Vienna’s ‘Museumsquartier’ is one of the world’s largest museum complexes, which includes the Leopold Museum with its fine collection of Austrian art, the Museum of Modern Art and the city’s Architectural Centre, to name but a few. And be sure to take a short walk out of the centre to visit the Belvedere, a former palace with an exceptional art collection and pretty ornamental gardens.
After all this history and splendour, you’ll probably be wanting to take the odd pit-stop. And you’ll be pleased to learn that the café culture in Vienna is buzzing, with a number of gems, including Café Sperl, Café Demel and the renowned café of the Sacher Hotel, the best place in town to enjoy a melange (Austrian latte) and a slice of Sachertorte, since it was this establishment which gave the famous cake its name.
History & Culture
Due to the mild climate and the river providing an ideal means for trade, the first nomads arrived in the Wachau valley more than 30,000 years ago.
In 16 AD, the region became a Roman province and the Danube formed the empire’s northern boundary. Later on, it was the Church and its monasteries that shaped the economic and cultural life in the Wachau. By the end of the 15th century, almost three-quarters of all regional vineyards were owned by the Church. Wines were transported by barge or ship to Upper Austria and Bavaria; in return salt, iron and other goods arrived in the Wachau. Special pathways were created on the riverbanks so that horses could pull the ships up-river. Today, cyclists from all over the world cycle along these paths. Many monasteries didn’t survive the reforms of the 18th century; these included the monasteries of the Minorite and Dominicans in Krems and Stein, the Aggsbach Charterhouse and the Augustine canon’s monastery in Dürnstein. Unaffected were the Servite monasteries of Schönbühel and Maria Langegg. The Benedictine abbeys of Melk and Göttweig and the Augustines’ monastery in Dürnstein were magnificently reconstructed during the Baroque era by some of the best architects of their time.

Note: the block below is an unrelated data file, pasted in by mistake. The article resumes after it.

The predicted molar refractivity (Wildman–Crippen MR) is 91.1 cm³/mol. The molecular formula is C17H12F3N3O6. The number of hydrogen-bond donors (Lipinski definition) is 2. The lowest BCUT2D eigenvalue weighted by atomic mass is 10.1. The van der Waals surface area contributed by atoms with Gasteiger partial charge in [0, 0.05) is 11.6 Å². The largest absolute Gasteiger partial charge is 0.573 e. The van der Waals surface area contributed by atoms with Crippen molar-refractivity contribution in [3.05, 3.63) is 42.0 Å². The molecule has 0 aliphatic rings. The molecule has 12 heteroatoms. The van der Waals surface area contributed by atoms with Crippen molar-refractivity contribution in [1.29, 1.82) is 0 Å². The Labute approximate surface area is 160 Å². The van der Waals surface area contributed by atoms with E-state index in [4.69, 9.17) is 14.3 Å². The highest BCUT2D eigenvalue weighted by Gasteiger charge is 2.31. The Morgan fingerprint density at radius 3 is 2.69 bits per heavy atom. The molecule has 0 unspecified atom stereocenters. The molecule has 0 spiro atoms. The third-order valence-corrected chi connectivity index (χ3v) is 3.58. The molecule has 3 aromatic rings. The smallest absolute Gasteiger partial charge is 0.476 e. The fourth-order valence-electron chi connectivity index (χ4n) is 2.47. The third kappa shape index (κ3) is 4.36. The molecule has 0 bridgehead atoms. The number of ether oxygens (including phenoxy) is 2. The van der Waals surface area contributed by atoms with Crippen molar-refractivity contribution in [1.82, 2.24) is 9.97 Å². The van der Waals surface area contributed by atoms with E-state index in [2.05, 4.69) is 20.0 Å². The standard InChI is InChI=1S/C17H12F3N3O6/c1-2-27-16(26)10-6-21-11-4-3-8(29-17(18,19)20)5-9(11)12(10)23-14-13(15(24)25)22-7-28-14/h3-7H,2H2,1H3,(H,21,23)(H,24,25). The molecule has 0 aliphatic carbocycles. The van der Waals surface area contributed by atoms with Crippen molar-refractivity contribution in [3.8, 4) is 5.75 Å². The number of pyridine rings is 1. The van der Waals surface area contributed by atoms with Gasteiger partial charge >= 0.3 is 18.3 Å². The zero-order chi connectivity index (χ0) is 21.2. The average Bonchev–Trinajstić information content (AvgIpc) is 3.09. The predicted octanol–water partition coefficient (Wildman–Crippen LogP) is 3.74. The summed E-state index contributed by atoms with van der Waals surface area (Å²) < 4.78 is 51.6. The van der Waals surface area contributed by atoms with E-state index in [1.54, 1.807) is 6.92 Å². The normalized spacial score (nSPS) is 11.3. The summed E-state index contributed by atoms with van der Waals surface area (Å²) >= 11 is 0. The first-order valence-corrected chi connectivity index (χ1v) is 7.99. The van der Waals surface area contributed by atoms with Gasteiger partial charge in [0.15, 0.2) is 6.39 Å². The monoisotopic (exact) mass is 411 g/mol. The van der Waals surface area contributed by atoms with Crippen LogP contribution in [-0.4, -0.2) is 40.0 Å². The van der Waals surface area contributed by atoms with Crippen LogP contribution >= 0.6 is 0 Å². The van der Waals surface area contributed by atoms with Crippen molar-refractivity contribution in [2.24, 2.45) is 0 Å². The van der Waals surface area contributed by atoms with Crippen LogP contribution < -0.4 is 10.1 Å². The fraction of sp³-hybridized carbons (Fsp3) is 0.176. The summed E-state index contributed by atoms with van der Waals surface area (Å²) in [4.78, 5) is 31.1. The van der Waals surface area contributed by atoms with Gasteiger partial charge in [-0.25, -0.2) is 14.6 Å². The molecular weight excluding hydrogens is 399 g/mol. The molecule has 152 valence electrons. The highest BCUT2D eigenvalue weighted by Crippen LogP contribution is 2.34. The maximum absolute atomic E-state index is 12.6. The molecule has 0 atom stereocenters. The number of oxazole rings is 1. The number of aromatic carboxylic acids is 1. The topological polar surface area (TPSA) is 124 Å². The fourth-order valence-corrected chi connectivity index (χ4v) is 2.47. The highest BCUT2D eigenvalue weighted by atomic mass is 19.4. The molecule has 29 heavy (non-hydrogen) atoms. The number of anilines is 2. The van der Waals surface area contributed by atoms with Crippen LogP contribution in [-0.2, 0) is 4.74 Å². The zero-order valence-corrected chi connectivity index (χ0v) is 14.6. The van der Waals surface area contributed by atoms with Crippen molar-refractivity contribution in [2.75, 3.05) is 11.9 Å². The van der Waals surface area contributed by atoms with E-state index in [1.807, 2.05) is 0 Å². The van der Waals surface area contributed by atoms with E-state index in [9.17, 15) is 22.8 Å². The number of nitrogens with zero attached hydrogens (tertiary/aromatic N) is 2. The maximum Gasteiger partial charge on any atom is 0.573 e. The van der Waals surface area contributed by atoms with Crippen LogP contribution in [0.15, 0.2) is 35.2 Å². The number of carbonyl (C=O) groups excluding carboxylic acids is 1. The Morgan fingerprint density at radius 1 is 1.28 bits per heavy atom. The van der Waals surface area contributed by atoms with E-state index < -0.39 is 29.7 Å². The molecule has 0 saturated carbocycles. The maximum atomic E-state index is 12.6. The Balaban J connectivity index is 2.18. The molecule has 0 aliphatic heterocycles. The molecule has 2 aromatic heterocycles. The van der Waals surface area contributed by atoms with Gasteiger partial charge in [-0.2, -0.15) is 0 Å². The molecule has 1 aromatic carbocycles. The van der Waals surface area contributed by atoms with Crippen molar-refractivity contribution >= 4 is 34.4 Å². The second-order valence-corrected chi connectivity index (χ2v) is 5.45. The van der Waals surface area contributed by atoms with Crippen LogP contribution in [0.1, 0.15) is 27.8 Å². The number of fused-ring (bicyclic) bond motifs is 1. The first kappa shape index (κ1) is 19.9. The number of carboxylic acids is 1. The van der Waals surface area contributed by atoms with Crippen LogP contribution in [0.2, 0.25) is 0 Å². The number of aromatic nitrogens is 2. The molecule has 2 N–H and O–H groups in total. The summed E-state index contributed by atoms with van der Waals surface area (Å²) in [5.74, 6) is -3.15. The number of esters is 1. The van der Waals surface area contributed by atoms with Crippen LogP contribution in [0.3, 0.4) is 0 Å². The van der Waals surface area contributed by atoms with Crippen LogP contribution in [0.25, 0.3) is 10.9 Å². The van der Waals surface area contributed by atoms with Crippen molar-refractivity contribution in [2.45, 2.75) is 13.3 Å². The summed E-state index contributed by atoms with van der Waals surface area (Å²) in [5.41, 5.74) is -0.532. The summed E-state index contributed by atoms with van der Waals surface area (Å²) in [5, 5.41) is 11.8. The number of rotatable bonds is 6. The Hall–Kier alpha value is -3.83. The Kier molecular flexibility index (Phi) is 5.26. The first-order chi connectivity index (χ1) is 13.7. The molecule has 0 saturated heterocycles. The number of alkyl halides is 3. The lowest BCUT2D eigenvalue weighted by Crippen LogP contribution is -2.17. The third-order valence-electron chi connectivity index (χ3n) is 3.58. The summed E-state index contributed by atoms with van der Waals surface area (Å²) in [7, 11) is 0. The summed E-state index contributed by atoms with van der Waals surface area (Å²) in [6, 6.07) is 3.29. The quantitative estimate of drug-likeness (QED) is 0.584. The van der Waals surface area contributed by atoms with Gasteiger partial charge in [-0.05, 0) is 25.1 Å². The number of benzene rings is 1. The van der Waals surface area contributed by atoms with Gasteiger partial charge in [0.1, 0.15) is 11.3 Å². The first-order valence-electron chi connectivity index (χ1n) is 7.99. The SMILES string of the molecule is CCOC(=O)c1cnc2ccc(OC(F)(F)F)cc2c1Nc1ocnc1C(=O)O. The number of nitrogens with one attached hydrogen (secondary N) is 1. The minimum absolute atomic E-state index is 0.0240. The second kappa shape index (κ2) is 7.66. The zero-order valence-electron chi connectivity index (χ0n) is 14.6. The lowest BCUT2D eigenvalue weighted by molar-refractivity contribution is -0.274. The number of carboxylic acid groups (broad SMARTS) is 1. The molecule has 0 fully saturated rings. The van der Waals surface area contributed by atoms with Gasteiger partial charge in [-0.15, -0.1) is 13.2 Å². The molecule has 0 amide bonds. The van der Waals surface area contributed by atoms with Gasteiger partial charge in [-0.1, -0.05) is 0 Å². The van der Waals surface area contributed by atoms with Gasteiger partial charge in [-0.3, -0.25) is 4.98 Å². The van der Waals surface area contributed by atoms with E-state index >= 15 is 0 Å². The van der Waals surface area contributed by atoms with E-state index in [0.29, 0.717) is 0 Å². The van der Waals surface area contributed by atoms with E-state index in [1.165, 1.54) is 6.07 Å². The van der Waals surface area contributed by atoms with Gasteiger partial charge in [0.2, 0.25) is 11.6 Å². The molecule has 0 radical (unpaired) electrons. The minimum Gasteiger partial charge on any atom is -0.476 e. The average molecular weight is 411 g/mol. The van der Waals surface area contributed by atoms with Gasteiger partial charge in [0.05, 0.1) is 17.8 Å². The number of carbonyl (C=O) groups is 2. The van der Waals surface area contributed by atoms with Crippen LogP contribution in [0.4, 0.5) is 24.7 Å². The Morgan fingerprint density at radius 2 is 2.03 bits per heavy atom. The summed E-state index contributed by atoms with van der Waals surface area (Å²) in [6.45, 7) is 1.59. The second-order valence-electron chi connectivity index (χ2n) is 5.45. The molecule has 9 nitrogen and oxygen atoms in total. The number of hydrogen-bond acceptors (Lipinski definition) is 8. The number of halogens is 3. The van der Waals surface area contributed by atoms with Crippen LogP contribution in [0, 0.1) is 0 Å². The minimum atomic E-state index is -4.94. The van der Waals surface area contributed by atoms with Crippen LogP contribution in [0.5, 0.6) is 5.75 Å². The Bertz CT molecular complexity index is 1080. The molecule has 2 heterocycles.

Wine Pleasure & Divine Food
Having produced wines since pre-Roman days, the Wachau now has around 1,400 hectares of vineyards, mostly on the steep Danube riverbanks, where the grapes are still hand-picked. Exploring the wineries and vineyards of the Wachau is an ideal way to get to know Lower Austrian culture, meet the friendly Austrian people and, of course, get a taste for some wonderful wines such as the region’s renowned Steinfeder, Federspiel and Smaragd. These excellent wines owe their quality to an ideal, warm and sunny micro-climate and the fertile loess (clay and silt). Steinfeder is a light and dry white wine, whilst Federspiel wines are more medium-bodied. Smaragd wines are ripe, full-bodied, and named after the European Green Lizard (Lacerta viridis), which lives in the ancient stone walls that protect the steep vineyard terraces.
Lower Austria’s cuisine very much follows the seasons and reflects the cultures that have influenced the country over the course of its history, most notably Bohemia and Hungary. The Wachau, in particular, is well-known for its fruits; apricots especially (called Marillen, in Austria), which are prepared in umpteen different ways. However, much of the Wachau’s superb cooking is typical Viennese cuisine, which has an international reputation for its sweet dishes such as Kaiserschmarrn or Apfelstrudel – often served as main courses. Traditional meals of the savoury kind include the celebrated Wiener Schnitzel (breaded escalope of veal served with lemon slices and cranberries), Tafelspitz (boiled beef with horseradish sauce), or Serviettenknödel (a ‘giant bread dumpling’). Game of all kind is also regarded as serious culinary fare and pork and chicken is ever present. You’ll also find enough fish and vegetarian dishes to keep everyone happy.